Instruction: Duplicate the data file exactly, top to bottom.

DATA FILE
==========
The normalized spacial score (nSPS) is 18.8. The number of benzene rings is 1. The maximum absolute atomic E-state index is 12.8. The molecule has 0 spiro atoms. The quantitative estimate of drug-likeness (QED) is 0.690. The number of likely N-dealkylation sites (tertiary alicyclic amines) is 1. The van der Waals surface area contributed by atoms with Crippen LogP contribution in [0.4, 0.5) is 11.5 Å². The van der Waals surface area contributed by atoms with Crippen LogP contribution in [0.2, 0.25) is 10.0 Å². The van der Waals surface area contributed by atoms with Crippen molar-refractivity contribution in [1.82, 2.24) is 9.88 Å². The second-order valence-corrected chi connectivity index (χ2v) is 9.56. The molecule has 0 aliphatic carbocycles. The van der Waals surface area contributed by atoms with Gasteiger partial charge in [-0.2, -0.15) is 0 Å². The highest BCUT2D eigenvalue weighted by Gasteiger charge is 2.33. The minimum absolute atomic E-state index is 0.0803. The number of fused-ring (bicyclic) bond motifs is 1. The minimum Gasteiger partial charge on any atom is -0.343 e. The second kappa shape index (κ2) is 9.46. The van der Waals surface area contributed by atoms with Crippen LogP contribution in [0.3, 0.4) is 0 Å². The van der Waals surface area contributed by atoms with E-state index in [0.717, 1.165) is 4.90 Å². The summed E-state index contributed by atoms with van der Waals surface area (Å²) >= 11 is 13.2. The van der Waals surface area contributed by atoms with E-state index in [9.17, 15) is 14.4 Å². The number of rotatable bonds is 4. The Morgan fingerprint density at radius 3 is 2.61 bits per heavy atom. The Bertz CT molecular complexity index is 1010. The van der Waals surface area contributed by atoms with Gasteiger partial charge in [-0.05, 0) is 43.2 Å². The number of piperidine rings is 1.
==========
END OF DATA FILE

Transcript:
The normalized spacial score (nSPS) is 18.8. The number of benzene rings is 1. The maximum absolute atomic E-state index is 12.8. The molecule has 0 spiro atoms. The quantitative estimate of drug-likeness (QED) is 0.690. The number of likely N-dealkylation sites (tertiary alicyclic amines) is 1. The van der Waals surface area contributed by atoms with Crippen LogP contribution in [0.4, 0.5) is 11.5 Å². The van der Waals surface area contributed by atoms with Crippen LogP contribution in [0.2, 0.25) is 10.0 Å². The van der Waals surface area contributed by atoms with Crippen molar-refractivity contribution in [1.82, 2.24) is 9.88 Å². The second-order valence-corrected chi connectivity index (χ2v) is 9.56. The molecule has 0 aliphatic carbocycles. The van der Waals surface area contributed by atoms with Gasteiger partial charge in [-0.2, -0.15) is 0 Å². The highest BCUT2D eigenvalue weighted by Gasteiger charge is 2.33. The minimum absolute atomic E-state index is 0.0803. The number of fused-ring (bicyclic) bond motifs is 1. The minimum Gasteiger partial charge on any atom is -0.343 e. The second kappa shape index (κ2) is 9.46. The van der Waals surface area contributed by atoms with Crippen LogP contribution in [0.3, 0.4) is 0 Å². The van der Waals surface area contributed by atoms with E-state index in [0.717, 1.165) is 4.90 Å². The summed E-state index contributed by atoms with van der Waals surface area (Å²) >= 11 is 13.2. The van der Waals surface area contributed by atoms with E-state index in [9.17, 15) is 14.4 Å². The number of rotatable bonds is 4. The Morgan fingerprint density at radius 3 is 2.61 bits per heavy atom. The Bertz CT molecular complexity index is 1010. The van der Waals surface area contributed by atoms with Gasteiger partial charge in [-0.05, 0) is 43.2 Å². The number of piperidine rings is 1.